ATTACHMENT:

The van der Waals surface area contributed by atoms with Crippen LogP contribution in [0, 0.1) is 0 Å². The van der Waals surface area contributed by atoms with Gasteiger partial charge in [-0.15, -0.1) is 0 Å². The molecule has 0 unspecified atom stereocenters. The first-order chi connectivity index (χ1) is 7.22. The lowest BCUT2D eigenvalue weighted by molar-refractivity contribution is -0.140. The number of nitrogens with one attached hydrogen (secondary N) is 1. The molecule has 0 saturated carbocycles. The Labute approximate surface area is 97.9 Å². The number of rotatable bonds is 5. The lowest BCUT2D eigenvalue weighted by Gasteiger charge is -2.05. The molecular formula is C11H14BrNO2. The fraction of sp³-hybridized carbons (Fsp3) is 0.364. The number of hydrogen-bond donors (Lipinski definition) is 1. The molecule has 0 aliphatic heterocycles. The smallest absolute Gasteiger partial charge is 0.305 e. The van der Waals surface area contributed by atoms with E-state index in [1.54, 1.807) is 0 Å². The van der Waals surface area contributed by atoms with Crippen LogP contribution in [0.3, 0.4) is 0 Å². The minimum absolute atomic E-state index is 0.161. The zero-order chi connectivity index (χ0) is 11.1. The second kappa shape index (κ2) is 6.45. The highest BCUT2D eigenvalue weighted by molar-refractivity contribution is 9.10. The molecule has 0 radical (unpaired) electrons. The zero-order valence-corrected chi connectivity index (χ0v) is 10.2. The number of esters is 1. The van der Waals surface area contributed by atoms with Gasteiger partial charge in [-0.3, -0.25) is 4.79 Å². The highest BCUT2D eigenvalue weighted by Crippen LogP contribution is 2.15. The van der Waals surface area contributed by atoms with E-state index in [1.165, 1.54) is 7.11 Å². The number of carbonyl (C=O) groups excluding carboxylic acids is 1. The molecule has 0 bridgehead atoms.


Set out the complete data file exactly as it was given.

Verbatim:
The van der Waals surface area contributed by atoms with Crippen LogP contribution in [0, 0.1) is 0 Å². The van der Waals surface area contributed by atoms with Gasteiger partial charge in [-0.15, -0.1) is 0 Å². The molecule has 0 unspecified atom stereocenters. The first-order chi connectivity index (χ1) is 7.22. The lowest BCUT2D eigenvalue weighted by molar-refractivity contribution is -0.140. The number of nitrogens with one attached hydrogen (secondary N) is 1. The molecule has 0 saturated carbocycles. The Labute approximate surface area is 97.9 Å². The number of rotatable bonds is 5. The lowest BCUT2D eigenvalue weighted by Gasteiger charge is -2.05. The molecular formula is C11H14BrNO2. The fraction of sp³-hybridized carbons (Fsp3) is 0.364. The number of hydrogen-bond donors (Lipinski definition) is 1. The molecule has 0 aliphatic heterocycles. The smallest absolute Gasteiger partial charge is 0.305 e. The van der Waals surface area contributed by atoms with E-state index in [1.54, 1.807) is 0 Å². The van der Waals surface area contributed by atoms with Crippen LogP contribution in [0.3, 0.4) is 0 Å². The minimum absolute atomic E-state index is 0.161. The zero-order chi connectivity index (χ0) is 11.1. The second kappa shape index (κ2) is 6.45. The highest BCUT2D eigenvalue weighted by molar-refractivity contribution is 9.10. The molecule has 0 radical (unpaired) electrons. The zero-order valence-corrected chi connectivity index (χ0v) is 10.2. The number of esters is 1. The van der Waals surface area contributed by atoms with Gasteiger partial charge in [-0.3, -0.25) is 4.79 Å². The highest BCUT2D eigenvalue weighted by Crippen LogP contribution is 2.15. The van der Waals surface area contributed by atoms with E-state index in [1.165, 1.54) is 7.11 Å². The number of carbonyl (C=O) groups excluding carboxylic acids is 1. The molecule has 0 bridgehead atoms.